Weak Evidence to Support Delay

 “I think this paper moves the needle towards being more liberal about sending patients for surgery in the first year after drug-eluting stents,” Harold L. Dauerman, MD (University of Vermont, Burlington, VT), who was not affiliated with the study, told TCTMD. He added that the guideline recommendations “are not necessarily fully supported by the data” and that evidence is weak and becoming weaker with regard to the need for delaying surgery beyond 30 days.

“We used to feel firmly that a bare metal stent made a difference compared to a drug-eluting stent in the timing of noncardiac surgery, but that also hasn’t been borne out in any of the last few registry studies,” he commented. “On a practical level, if you’re thinking that someone needs their gallbladder out in 2 to 3 months, there probably is no indication to put a bare-metal stent in, and there is probably no reason to delay that surgery 6 to 12 months.”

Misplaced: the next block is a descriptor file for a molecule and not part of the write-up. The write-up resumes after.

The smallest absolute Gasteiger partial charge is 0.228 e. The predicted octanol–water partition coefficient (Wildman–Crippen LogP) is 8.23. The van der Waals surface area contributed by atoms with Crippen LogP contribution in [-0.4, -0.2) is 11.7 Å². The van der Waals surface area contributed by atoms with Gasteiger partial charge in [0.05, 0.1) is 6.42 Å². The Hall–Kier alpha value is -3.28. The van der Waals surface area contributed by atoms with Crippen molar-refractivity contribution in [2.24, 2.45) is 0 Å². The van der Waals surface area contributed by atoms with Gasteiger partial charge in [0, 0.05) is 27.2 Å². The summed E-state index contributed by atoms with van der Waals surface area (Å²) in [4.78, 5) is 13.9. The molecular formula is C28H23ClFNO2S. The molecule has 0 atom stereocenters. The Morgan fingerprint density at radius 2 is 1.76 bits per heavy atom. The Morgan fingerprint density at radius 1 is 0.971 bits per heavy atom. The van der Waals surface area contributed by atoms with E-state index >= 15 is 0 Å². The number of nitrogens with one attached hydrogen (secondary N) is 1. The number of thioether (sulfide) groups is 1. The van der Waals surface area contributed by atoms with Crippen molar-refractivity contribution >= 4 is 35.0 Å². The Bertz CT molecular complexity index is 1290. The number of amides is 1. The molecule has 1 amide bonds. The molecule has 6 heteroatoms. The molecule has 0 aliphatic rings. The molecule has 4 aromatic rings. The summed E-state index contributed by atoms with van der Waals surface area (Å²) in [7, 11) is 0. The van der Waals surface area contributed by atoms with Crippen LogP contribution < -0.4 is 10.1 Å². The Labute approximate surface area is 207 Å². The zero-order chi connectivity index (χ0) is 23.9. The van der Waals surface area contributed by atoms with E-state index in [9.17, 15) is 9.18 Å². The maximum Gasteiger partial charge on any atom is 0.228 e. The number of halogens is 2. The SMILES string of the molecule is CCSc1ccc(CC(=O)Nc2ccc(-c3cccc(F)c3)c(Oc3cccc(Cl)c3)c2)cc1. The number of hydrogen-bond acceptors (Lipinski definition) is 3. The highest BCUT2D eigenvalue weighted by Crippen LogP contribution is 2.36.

Dauerman said one of the most striking aspects of the Danish registry is how it reflects “that physicians are by necessity, or by intention, ignoring the guidelines anyway.” The fact that over 50% of the surgeries in the registry were performed within 6 months of DES placement suggests urgency rather than refusal to follow guidelines, he added.

“I think the guidelines probably need to change to be more reflective of the lack of firm data [demonstrating] that there is a hazard by going to the operating room in the first year,” Dauerman observed.